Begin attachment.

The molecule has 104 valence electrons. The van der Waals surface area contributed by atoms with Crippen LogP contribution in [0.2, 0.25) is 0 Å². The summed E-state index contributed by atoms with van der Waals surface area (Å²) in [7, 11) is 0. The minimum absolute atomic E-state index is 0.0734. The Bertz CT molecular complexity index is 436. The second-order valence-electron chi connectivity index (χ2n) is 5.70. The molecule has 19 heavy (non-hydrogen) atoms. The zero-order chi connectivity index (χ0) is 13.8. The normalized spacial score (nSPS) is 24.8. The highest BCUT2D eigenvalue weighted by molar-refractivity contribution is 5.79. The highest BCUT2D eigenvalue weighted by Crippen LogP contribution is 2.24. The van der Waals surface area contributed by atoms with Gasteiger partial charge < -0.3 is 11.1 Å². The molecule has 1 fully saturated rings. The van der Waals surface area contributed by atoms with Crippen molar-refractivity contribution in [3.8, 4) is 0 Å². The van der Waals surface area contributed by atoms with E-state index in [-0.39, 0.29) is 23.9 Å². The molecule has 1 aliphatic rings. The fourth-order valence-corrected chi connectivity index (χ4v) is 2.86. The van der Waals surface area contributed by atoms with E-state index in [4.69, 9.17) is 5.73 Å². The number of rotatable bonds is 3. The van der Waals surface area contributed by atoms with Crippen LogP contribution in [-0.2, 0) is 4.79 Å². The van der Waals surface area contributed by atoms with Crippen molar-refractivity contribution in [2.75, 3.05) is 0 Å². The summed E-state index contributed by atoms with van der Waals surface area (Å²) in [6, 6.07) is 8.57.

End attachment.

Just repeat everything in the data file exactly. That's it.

The molecule has 104 valence electrons. The van der Waals surface area contributed by atoms with Crippen LogP contribution in [0.2, 0.25) is 0 Å². The summed E-state index contributed by atoms with van der Waals surface area (Å²) in [7, 11) is 0. The minimum absolute atomic E-state index is 0.0734. The Bertz CT molecular complexity index is 436. The second-order valence-electron chi connectivity index (χ2n) is 5.70. The molecule has 19 heavy (non-hydrogen) atoms. The zero-order chi connectivity index (χ0) is 13.8. The normalized spacial score (nSPS) is 24.8. The highest BCUT2D eigenvalue weighted by molar-refractivity contribution is 5.79. The highest BCUT2D eigenvalue weighted by Crippen LogP contribution is 2.24. The van der Waals surface area contributed by atoms with Gasteiger partial charge < -0.3 is 11.1 Å². The molecule has 1 fully saturated rings. The van der Waals surface area contributed by atoms with Crippen molar-refractivity contribution in [3.8, 4) is 0 Å². The van der Waals surface area contributed by atoms with E-state index in [-0.39, 0.29) is 23.9 Å². The molecule has 1 aliphatic rings. The fourth-order valence-corrected chi connectivity index (χ4v) is 2.86. The van der Waals surface area contributed by atoms with E-state index in [4.69, 9.17) is 5.73 Å². The number of rotatable bonds is 3. The van der Waals surface area contributed by atoms with Crippen LogP contribution in [-0.2, 0) is 4.79 Å². The van der Waals surface area contributed by atoms with Crippen molar-refractivity contribution in [2.75, 3.05) is 0 Å². The summed E-state index contributed by atoms with van der Waals surface area (Å²) in [6, 6.07) is 8.57.